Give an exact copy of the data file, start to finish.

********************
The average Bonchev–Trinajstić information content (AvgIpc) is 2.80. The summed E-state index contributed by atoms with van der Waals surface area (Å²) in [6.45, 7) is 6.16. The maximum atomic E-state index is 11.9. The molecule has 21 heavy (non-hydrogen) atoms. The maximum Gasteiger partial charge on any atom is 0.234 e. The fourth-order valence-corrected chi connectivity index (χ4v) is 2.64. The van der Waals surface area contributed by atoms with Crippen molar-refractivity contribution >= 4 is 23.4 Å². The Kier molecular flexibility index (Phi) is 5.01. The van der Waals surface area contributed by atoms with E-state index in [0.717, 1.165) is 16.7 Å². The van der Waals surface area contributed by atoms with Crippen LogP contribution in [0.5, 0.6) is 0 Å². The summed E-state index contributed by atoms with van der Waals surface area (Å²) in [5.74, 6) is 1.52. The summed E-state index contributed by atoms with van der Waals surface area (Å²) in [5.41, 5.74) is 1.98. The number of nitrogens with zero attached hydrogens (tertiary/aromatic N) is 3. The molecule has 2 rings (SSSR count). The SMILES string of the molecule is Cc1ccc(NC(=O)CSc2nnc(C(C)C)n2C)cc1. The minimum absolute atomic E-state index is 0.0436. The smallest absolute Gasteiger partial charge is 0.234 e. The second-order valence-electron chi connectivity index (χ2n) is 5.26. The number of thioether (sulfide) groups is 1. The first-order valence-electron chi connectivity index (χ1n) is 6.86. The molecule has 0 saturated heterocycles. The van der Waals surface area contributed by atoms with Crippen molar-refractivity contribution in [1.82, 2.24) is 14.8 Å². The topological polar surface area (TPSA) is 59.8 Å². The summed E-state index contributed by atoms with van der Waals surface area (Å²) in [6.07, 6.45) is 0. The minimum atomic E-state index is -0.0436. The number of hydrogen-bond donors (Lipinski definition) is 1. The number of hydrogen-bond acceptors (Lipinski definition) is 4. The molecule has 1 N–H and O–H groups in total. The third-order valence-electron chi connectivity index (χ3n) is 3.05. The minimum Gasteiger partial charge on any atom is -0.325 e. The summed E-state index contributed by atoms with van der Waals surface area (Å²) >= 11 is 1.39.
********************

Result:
The average Bonchev–Trinajstić information content (AvgIpc) is 2.80. The summed E-state index contributed by atoms with van der Waals surface area (Å²) in [6.45, 7) is 6.16. The maximum atomic E-state index is 11.9. The molecule has 21 heavy (non-hydrogen) atoms. The maximum Gasteiger partial charge on any atom is 0.234 e. The fourth-order valence-corrected chi connectivity index (χ4v) is 2.64. The van der Waals surface area contributed by atoms with Crippen molar-refractivity contribution >= 4 is 23.4 Å². The Kier molecular flexibility index (Phi) is 5.01. The van der Waals surface area contributed by atoms with E-state index in [0.717, 1.165) is 16.7 Å². The van der Waals surface area contributed by atoms with Crippen LogP contribution in [0.5, 0.6) is 0 Å². The summed E-state index contributed by atoms with van der Waals surface area (Å²) in [5.74, 6) is 1.52. The summed E-state index contributed by atoms with van der Waals surface area (Å²) in [5.41, 5.74) is 1.98. The number of nitrogens with zero attached hydrogens (tertiary/aromatic N) is 3. The molecule has 2 rings (SSSR count). The SMILES string of the molecule is Cc1ccc(NC(=O)CSc2nnc(C(C)C)n2C)cc1. The minimum absolute atomic E-state index is 0.0436. The smallest absolute Gasteiger partial charge is 0.234 e. The second-order valence-electron chi connectivity index (χ2n) is 5.26. The number of thioether (sulfide) groups is 1. The first-order valence-electron chi connectivity index (χ1n) is 6.86. The molecule has 0 saturated heterocycles. The van der Waals surface area contributed by atoms with Crippen molar-refractivity contribution in [1.82, 2.24) is 14.8 Å². The topological polar surface area (TPSA) is 59.8 Å². The summed E-state index contributed by atoms with van der Waals surface area (Å²) in [6.07, 6.45) is 0. The minimum atomic E-state index is -0.0436. The number of hydrogen-bond donors (Lipinski definition) is 1. The number of hydrogen-bond acceptors (Lipinski definition) is 4. The molecule has 1 N–H and O–H groups in total. The third-order valence-electron chi connectivity index (χ3n) is 3.05. The minimum Gasteiger partial charge on any atom is -0.325 e. The summed E-state index contributed by atoms with van der Waals surface area (Å²) >= 11 is 1.39.